● "Bibliographical and Critical Notes": "The following notes seek to give some idea of the nature, content, and value of most of the volumes used in the preparation of this book. They are condensed and edited from reading notes taken at the time the volumes were used. A few volumes were examined under conditions that made the taking of notes impracticable and are therefore not represented in this list; one or two others have been omitted either because they were fully treated in the essay with which this volume is prefaced or because, like the works of Paul Laurence Dunbar, they are easily accessible in any library. These notes are included in this volume because they contain information difficult to incorporate in a critical and historical preface and because they show, in a way that seemed otherwise impossible, the level from which the better poets of the Negro race have developed" (214).

Reviews and notices of anthology

• On 16 Sept. 1924, Newman I. White (one of the editors of the anthology) writes a note to the "Editors of "The Crisis", New York City," stating: "I have heard that "The Crisis" has reviewed "An Anthology of Verse by American Negroes", by White and Jackson, but no copy of the review has come in to the Trinity College Press. I am most anxious to know how the book is being received by the Negro publications and should appreciate it greatly if you would send me a copy of your review" (W. E. B. Du Bois Papers [MS 312] , Special Collections and University Archives, U of Massachusetts Amherst Libraries).
• Du Bois, W. E. B. Rev. of "An Anthology of Verse by American Negroes," ed. Newman Ivey White and Walter Clinton Jackson. "The Crisis" 28.5 (Sept. 1924): 219.
"N. I. White and W. C. Jackson, professors in Trinity College, a Southern white institution of North Carolina, publish 'An Anthology of Verse by American Negroes.' It is a thoroughly sincere bit of work for which these men should have the thanks of the Negro race. The preface says: 'As Southern white men who desire the most cordial relations between the races we hope that this volume will help its white readers more clearly to understand the Negro's feelings on certain questions that must be settled by the cooperation of the two races. From the same point of view we hope that Negro readers, too accustomed, perhaps, to a debilitating literary patronage, will not misinterpret as unfriendly a critical attitude in which we have tried to supplant patronage with honest, unbiased appraisal.' The only difference between these selections and those of [James Weldon] Johnson ["The Book of American Negro Poetry"] and [Robert T.] Kerlin ["Negro Poets and Their Poems"] is perhaps somewhat greater emphasis upon many comparatively unknown Negro poets like Horton, Temple, Allen and others. There is a critical bibliography and excellent indexes." [full text]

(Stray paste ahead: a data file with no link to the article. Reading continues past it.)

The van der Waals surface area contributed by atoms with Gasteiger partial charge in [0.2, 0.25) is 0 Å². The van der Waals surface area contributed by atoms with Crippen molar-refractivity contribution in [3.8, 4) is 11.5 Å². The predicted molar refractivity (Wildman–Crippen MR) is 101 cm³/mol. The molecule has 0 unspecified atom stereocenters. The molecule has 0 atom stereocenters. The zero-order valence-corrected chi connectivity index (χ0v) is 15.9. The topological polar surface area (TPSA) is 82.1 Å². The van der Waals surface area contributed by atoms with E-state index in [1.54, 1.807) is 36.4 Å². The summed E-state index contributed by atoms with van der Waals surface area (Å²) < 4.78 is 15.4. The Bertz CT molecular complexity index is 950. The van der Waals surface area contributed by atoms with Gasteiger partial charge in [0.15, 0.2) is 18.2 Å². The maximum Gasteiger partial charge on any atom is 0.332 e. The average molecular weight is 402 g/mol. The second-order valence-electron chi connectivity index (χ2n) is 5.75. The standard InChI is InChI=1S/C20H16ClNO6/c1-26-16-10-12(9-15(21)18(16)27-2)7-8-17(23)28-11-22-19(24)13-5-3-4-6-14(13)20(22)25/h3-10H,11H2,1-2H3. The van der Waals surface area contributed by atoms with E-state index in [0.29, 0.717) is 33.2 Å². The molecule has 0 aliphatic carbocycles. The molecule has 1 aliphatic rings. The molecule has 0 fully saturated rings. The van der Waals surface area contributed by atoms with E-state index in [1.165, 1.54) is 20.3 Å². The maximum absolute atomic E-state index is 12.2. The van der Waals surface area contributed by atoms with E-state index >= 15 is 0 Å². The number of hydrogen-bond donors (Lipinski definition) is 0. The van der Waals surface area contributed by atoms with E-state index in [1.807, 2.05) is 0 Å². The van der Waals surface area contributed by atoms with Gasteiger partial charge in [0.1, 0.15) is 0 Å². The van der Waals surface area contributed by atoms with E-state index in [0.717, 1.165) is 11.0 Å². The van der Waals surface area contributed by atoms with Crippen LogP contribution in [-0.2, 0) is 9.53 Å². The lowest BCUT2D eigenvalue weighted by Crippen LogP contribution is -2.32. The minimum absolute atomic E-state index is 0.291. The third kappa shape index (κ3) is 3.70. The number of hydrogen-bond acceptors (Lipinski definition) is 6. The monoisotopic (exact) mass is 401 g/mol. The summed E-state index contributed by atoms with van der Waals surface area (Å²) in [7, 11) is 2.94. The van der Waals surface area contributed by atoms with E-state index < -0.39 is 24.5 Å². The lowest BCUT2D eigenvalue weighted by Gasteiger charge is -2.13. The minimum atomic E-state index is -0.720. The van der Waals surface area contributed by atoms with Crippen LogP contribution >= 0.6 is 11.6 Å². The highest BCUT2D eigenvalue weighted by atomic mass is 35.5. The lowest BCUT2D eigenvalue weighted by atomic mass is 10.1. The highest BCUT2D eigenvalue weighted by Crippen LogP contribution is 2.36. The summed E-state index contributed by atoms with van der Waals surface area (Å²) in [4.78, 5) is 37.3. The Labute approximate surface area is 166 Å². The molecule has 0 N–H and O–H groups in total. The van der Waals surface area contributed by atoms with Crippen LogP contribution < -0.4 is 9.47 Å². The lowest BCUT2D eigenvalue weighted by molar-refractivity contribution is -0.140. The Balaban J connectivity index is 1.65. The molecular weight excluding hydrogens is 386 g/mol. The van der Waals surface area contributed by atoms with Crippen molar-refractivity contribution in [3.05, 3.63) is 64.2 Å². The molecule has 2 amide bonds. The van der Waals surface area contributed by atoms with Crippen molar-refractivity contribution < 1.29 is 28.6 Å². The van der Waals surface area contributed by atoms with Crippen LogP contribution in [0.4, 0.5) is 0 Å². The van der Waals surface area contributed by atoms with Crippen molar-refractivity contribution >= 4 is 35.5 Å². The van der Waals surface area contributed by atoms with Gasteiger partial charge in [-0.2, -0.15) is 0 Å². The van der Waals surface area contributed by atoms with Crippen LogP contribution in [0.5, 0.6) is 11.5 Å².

• Rev. of "An Anthology of Verse by American Negroes", ed. Newman Ivey White and Walter Clinton Jackson. "Journal of Negro History" 9.3 (1924): 371-73. "JSTOR".
This anthology is published by "Trinity College, one of the leading white institutions of learning in the South" (371). Newman Ivey White is professor of English at Trinity College and Walter Clinton Jackson is vice-president and professor of history at the North Carolina College for Women. James Hardy Hillard, author of the introduction, is president of the Jeanes Foundation and the John F. Slater Fund. "It is an event of no mean significance in the history of the Negro that these gentlemen representing the interests of [the] former master class thus concede that the race has achieved so much in freedom. Most students in our colleges, on the contrary, are taught that the Negro has not yet achieved anything worth-while and the race is accordingly eliminated from any consideration in discussing the achievements of mankind" (371).
"These authors, however, are very careful in giving their own race much credit for the development of this power of the Negro. White students are interested, they say, because the authors of these poems have achieved their capacity for this form of expression alongside of and in close association with their own people. One Negro has become a poet by contact with the whites; another reaches this end through financial aid and encouragements of public men of the white race. Exactly how poets can be produced in this way, however, is not made sufficiently clear" (371).
The reviewer states that the editors offer none too high estimates of "the various Negro poets":
--"Jupiter Hammon's products are called doggerel, simple and crude in rhyme and verse form, extremely limited in vocabulary, incoherent in though and without any of the subtler qualities that distinguish poetry from prose, although his poems are said to be respectable in motive and sentiment" (371);